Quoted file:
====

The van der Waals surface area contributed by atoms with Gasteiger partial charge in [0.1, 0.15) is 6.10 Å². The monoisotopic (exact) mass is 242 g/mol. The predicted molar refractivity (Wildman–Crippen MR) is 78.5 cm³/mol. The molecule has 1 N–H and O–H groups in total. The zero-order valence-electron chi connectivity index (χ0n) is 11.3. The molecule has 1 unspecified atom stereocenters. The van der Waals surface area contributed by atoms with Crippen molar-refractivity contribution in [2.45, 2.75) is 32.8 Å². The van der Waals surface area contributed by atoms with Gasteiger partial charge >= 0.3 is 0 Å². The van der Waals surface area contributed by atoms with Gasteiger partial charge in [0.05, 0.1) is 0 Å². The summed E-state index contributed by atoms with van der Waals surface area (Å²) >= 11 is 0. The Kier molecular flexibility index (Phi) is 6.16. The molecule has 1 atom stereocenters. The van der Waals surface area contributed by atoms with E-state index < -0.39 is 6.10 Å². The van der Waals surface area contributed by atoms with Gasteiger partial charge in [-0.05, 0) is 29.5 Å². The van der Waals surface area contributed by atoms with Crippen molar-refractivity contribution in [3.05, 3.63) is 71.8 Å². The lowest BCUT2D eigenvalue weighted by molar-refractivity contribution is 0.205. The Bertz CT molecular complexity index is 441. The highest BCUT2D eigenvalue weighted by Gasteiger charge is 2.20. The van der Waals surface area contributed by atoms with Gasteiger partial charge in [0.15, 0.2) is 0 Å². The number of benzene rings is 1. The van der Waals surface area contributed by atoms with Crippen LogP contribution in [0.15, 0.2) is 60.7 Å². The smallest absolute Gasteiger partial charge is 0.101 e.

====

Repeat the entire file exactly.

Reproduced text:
The van der Waals surface area contributed by atoms with Gasteiger partial charge in [0.1, 0.15) is 6.10 Å². The monoisotopic (exact) mass is 242 g/mol. The predicted molar refractivity (Wildman–Crippen MR) is 78.5 cm³/mol. The molecule has 1 N–H and O–H groups in total. The zero-order valence-electron chi connectivity index (χ0n) is 11.3. The molecule has 1 unspecified atom stereocenters. The van der Waals surface area contributed by atoms with Crippen molar-refractivity contribution in [2.45, 2.75) is 32.8 Å². The van der Waals surface area contributed by atoms with Gasteiger partial charge >= 0.3 is 0 Å². The van der Waals surface area contributed by atoms with Gasteiger partial charge in [0.05, 0.1) is 0 Å². The summed E-state index contributed by atoms with van der Waals surface area (Å²) >= 11 is 0. The Kier molecular flexibility index (Phi) is 6.16. The molecule has 1 atom stereocenters. The van der Waals surface area contributed by atoms with E-state index < -0.39 is 6.10 Å². The van der Waals surface area contributed by atoms with Gasteiger partial charge in [-0.05, 0) is 29.5 Å². The van der Waals surface area contributed by atoms with Crippen molar-refractivity contribution in [3.05, 3.63) is 71.8 Å². The lowest BCUT2D eigenvalue weighted by molar-refractivity contribution is 0.205. The Bertz CT molecular complexity index is 441. The highest BCUT2D eigenvalue weighted by Gasteiger charge is 2.20. The van der Waals surface area contributed by atoms with Gasteiger partial charge in [0.15, 0.2) is 0 Å². The number of benzene rings is 1. The van der Waals surface area contributed by atoms with Crippen LogP contribution in [0.15, 0.2) is 60.7 Å². The smallest absolute Gasteiger partial charge is 0.101 e.